Rep. Mia Love (R-Utah) addresses supporters during an election night party in Lehi, Utah, on Nov. 6. (Rick Bowmer/AP)

Rep. Mia Love (R) pulled ahead of Democrat Ben McAdams in the vote count Friday in Utah’s 4th Congressional District, a positive twist for the GOP lawmaker’s campaign hours after a judge separately dismissed her lawsuit seeking to halt the counting of ballots in Salt Lake County.

As of Friday evening, Love was leading McAdams by 419 votes, or 0.16 percentage point. The latest results mark a departure from where the race stood Nov. 8, when McAdams was ahead by 6,700 votes. Utah law allows candidates to request a recount when the margin of victory is 0.25 percentage point or less.

The race is one of a handful across the country that have yet to be called more than a week after Election Day. Voting by mail is popular in Utah, and county clerks have until Nov. 20 to finish counting ballots.

Love filed a lawsuit Wednesday to stop the remaining votes in Salt Lake County from being counted until her campaign was allowed to challenge whether signatures on ballot envelopes matched those on file, a move that McAdams’s campaign opposed.

At Thursday’s court hearing, Love’s attorney argued that Salt Lake County election officials should create a process by which campaigns can challenge alleged signature discrepancies, according to the Deseret News.

McAdams’s campaign filed a motion to intervene, questioning the timing of the move and contending that it would lead to different treatment for voters in different counties. The campaign also accused Love of seeking to dilute McAdams’s share of the vote. McAdams is mayor of Salt Lake County.

The office of Salt Lake County Clerk Sherrie Swensen said that while poll watchers are allowed to observe the vote-tallying process, state law does not allow them to participate in the verification of signatures.

In dismissing Love’s request, Judge James Gardner wrote Friday that he was declining to “create new rights not found in the Election Code,” the Salt Lake Tribune reported.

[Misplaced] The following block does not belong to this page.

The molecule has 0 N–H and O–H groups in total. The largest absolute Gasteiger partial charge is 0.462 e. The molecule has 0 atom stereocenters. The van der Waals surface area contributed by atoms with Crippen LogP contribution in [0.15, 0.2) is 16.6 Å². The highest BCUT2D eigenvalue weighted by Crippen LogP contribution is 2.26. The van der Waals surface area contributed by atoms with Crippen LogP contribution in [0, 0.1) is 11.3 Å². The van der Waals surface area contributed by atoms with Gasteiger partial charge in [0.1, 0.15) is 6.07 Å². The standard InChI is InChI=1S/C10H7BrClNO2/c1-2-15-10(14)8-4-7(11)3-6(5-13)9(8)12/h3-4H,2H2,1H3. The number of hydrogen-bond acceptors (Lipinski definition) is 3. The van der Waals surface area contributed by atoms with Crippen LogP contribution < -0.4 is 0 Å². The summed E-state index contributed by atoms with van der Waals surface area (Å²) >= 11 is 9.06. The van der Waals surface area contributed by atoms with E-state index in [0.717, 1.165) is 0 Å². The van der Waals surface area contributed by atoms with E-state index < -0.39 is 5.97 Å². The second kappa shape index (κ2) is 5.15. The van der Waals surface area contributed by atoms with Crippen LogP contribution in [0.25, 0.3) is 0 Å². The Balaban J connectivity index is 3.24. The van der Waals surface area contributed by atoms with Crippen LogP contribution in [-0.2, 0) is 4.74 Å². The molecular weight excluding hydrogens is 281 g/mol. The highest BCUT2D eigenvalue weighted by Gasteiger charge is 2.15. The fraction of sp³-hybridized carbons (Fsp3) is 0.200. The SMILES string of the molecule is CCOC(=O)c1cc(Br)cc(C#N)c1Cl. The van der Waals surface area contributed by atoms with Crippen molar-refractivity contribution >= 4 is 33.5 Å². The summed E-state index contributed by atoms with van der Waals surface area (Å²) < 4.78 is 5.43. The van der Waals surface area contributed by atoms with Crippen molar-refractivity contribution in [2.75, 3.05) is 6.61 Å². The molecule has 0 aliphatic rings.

“The Court recognizes the potential constitutional problems that could result from applying different rules to different voters,” he wrote.

The lawsuit was one of several that have been filed in midterm campaigns following the Nov. 6 election. In several of the campaigns, candidates and their supporters have made allegations of voter fraud, sometimes unfounded.

In New Mexico, a hearing was held Friday on a lawsuit filed by Rep. Yvette Herrell (R), who has refused to concede to her Democratic opponent, Xochitl Torres Small. Herrell has not presented any evidence of fraud but has requested that ballots in one county be impounded and inspected. The Associated Press has called the race for Torres Small.

And in Florida’s hotly contested Senate race between Sen. Bill Nelson (D) and Gov. Rick Scott (R), more than 10 lawsuits have been filed amid an acrimonious recount that has echoed the bitter 2000 election.

President Trump had called out Love by name at a combative White House news conference the day after Election Day, arguing that she and other lawmakers had been defeated because they had not been sufficiently supportive of him. McAdams was ahead in the vote count when Trump made his remarks, although the race had not been called.

“Mia Love gave me no love, and she lost,” Trump said. “Too bad. Sorry about that, Mia.”